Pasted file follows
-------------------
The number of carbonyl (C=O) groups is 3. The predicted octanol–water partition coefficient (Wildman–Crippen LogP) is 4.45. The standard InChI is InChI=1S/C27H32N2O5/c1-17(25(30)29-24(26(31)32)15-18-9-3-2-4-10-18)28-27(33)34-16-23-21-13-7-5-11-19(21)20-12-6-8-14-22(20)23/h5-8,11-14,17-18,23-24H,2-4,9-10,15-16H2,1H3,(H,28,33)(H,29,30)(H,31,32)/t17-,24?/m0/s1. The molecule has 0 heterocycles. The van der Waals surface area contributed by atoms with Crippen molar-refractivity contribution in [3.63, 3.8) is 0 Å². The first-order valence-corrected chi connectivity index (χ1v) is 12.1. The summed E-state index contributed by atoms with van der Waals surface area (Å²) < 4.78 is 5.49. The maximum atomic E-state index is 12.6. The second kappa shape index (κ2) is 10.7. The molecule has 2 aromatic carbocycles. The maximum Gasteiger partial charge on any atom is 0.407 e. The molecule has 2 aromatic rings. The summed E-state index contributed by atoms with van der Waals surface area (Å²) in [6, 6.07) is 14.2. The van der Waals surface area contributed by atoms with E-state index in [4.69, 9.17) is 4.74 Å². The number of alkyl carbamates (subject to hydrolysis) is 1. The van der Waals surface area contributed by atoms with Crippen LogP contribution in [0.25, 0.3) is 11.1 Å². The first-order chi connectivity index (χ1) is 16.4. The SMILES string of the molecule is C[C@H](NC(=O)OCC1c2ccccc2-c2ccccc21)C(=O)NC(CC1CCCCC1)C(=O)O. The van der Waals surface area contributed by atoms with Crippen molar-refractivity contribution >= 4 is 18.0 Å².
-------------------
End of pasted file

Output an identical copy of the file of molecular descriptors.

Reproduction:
The number of carbonyl (C=O) groups is 3. The predicted octanol–water partition coefficient (Wildman–Crippen LogP) is 4.45. The standard InChI is InChI=1S/C27H32N2O5/c1-17(25(30)29-24(26(31)32)15-18-9-3-2-4-10-18)28-27(33)34-16-23-21-13-7-5-11-19(21)20-12-6-8-14-22(20)23/h5-8,11-14,17-18,23-24H,2-4,9-10,15-16H2,1H3,(H,28,33)(H,29,30)(H,31,32)/t17-,24?/m0/s1. The molecule has 0 heterocycles. The van der Waals surface area contributed by atoms with Crippen molar-refractivity contribution in [3.63, 3.8) is 0 Å². The first-order valence-corrected chi connectivity index (χ1v) is 12.1. The summed E-state index contributed by atoms with van der Waals surface area (Å²) < 4.78 is 5.49. The maximum atomic E-state index is 12.6. The second kappa shape index (κ2) is 10.7. The molecule has 2 aromatic carbocycles. The maximum Gasteiger partial charge on any atom is 0.407 e. The molecule has 2 aromatic rings. The summed E-state index contributed by atoms with van der Waals surface area (Å²) in [6, 6.07) is 14.2. The van der Waals surface area contributed by atoms with E-state index in [4.69, 9.17) is 4.74 Å². The number of alkyl carbamates (subject to hydrolysis) is 1. The van der Waals surface area contributed by atoms with Crippen LogP contribution in [0.25, 0.3) is 11.1 Å². The first-order chi connectivity index (χ1) is 16.4. The SMILES string of the molecule is C[C@H](NC(=O)OCC1c2ccccc2-c2ccccc21)C(=O)NC(CC1CCCCC1)C(=O)O. The van der Waals surface area contributed by atoms with Crippen molar-refractivity contribution >= 4 is 18.0 Å².